Romeo Saganash was conferred an Honorary Doctorate of Law by Université Laval November 25 in recognition of his service advancing the cause of Indigenous Peoples in an event attended by over 1,000 people.
“Romeo Saganash’s career is one of the most exemplary,” said a statement by the university in Quebec City. “All his life he has worked tirelessly for national reconciliation and the promotion of a more just and inclusive world. He has acted on multiple occasions as a negotiator and representative of First Nations in Canada and elsewhere in the world. He strived to provide better living conditions for the Cree community and for First Nations members.”
Originally from Waswanipi, Saganash founded the Cree Nation Youth Council and would go on to serve as its president. He earned a law degree in 1989 from Université du Quebéc à Montréal and was the first Cree to graduate from law school in Quebec.
He then served as Deputy Grand Chief of the Grand Council of the Crees from 1990 to 1993, pushing for Cree rights in an atmosphere of increasing hydroelectric development. He served as Vice-Chairman of the Board of the Cree Regional Authority, and then Director of Cree-Quebec Relations for over 10 years.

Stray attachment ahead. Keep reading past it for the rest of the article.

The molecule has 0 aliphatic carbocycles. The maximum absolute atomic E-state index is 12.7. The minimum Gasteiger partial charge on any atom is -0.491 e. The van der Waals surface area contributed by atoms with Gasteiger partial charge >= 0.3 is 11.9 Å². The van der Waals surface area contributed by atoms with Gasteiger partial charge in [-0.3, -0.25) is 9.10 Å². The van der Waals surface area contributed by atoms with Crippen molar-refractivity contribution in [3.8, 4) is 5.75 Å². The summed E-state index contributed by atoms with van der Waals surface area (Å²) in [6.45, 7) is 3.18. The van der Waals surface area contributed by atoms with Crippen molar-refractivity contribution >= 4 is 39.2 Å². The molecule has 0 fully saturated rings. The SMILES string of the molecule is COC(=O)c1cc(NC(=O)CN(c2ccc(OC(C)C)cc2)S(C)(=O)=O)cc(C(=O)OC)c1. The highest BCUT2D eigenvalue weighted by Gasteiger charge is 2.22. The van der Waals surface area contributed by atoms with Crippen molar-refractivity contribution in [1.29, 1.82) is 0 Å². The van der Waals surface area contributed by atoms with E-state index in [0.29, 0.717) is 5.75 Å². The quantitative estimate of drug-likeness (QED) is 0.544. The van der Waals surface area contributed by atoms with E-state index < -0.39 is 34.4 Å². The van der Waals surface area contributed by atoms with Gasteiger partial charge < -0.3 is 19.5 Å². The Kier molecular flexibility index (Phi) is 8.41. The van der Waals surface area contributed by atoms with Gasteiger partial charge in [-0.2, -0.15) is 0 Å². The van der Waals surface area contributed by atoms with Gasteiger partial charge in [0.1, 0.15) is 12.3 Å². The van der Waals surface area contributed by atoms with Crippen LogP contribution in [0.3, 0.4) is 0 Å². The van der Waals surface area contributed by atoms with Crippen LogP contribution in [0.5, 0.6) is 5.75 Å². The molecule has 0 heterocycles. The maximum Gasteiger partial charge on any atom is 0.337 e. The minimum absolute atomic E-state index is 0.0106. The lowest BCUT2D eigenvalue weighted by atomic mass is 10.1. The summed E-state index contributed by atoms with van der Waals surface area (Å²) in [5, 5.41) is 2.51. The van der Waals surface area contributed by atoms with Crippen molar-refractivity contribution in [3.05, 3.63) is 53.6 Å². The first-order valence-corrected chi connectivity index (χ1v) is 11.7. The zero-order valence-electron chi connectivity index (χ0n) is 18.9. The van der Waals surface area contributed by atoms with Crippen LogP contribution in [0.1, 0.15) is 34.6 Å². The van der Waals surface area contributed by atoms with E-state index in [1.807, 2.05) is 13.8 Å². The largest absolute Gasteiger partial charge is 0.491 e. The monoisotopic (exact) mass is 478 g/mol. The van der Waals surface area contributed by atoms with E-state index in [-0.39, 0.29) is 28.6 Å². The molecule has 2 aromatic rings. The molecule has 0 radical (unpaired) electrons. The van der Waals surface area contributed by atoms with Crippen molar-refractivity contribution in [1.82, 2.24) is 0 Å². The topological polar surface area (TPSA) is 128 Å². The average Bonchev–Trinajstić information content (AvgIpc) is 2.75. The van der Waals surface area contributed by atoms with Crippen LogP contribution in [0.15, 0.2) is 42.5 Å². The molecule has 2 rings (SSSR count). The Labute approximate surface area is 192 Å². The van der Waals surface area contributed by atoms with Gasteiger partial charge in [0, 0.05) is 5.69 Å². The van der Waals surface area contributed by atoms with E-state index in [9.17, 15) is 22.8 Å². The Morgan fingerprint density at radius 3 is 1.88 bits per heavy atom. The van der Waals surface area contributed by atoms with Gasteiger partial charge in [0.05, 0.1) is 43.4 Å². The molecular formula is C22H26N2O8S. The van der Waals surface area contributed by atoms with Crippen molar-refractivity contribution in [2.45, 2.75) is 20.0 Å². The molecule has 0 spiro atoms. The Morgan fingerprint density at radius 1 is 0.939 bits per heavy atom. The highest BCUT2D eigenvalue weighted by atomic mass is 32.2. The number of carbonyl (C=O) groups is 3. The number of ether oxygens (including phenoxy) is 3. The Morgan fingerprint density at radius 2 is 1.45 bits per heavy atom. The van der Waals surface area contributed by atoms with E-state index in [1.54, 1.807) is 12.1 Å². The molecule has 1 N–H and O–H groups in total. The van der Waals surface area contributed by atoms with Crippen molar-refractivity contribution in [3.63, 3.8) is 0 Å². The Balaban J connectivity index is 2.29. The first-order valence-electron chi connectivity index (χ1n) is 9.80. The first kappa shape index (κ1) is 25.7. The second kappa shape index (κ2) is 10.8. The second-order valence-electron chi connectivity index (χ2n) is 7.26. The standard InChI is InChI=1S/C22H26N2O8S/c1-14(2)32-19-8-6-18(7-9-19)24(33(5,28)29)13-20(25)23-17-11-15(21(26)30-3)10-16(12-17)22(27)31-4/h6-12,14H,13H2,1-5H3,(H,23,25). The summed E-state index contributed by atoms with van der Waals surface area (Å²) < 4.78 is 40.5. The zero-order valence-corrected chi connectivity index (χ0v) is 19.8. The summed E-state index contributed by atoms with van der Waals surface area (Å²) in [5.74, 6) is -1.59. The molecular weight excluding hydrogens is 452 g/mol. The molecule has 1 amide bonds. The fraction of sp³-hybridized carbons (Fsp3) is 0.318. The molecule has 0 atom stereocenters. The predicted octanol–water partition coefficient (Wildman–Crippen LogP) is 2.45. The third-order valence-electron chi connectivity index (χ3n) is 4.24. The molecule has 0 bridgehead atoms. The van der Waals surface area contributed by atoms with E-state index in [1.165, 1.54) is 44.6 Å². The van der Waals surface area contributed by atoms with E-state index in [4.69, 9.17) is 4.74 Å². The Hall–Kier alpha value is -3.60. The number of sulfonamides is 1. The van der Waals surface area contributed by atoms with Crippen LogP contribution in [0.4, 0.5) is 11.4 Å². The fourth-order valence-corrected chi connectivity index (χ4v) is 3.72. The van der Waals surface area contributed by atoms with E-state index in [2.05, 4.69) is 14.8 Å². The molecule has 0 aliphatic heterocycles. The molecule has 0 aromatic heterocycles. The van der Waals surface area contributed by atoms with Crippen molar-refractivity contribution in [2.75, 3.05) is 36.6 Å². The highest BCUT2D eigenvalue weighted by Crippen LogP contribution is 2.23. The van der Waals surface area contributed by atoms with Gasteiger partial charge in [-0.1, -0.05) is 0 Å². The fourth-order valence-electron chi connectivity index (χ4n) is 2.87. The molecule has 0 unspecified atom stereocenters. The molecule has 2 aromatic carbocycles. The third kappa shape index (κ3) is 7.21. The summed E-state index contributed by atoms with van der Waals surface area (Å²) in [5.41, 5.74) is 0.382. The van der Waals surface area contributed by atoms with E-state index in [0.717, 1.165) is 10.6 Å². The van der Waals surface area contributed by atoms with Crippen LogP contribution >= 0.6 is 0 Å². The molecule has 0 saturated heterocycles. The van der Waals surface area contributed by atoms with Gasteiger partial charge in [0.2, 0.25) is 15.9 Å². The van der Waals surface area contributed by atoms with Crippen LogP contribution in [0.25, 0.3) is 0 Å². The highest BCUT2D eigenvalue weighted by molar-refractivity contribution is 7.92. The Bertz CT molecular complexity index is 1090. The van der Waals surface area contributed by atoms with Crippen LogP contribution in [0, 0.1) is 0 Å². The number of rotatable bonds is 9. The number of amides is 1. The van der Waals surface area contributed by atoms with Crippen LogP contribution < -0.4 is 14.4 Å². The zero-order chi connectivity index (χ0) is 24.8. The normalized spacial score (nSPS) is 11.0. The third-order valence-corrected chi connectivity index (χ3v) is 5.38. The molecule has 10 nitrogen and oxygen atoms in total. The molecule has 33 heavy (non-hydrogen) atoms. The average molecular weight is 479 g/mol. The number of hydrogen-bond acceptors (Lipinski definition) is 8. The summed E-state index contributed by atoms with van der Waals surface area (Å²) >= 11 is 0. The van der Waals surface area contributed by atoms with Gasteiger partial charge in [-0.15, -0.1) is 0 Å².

During this time, Saganash was one of the main negotiators of the Paix des Braves agreement in 2002, which was hailed as instrumental in ensuring Cree participation and management of forestry, mining and hydroelectricity. He was also a key negotiator in drafting the United Nations Declaration on the Rights of Indigenous Peoples (UNDRIP) in 2007.
In 2011, he was elected to Parliament for Abitibi–Baie-James–Nunavik–Eeyou as a member of the New Democratic Party, a position he held until 2019. There, he was instrumental in advancing legislation that would eventually lead to Canada adopting the UNDRIP.
In response to the award, Grand Chief Mandy Gull Masty stated, “On behalf of the Grand Council of the Crees (Eeyou Istchee) / Cree Nation Government, I would like to congratulate Romeo on receiving this highest distinction as we stand in ovation for his contributions to the advancement of the Cree Nation and the rights of Indigenous Peoples.
“It brings us great pride to see one of our own receive such a prestigious award. We are inspired by his courage and determination in promoting and protecting the rights of our people, and ultimately all Indigenous Peoples across Canada and the world.”
Prior to the award, Saganash was part of a conference organized by the Faculty of Law at Université Laval, talking about the challenges of his career and the future of Indigenous Peoples. “We have not finished this march towards justice. We must lead this march together,” he said to applause.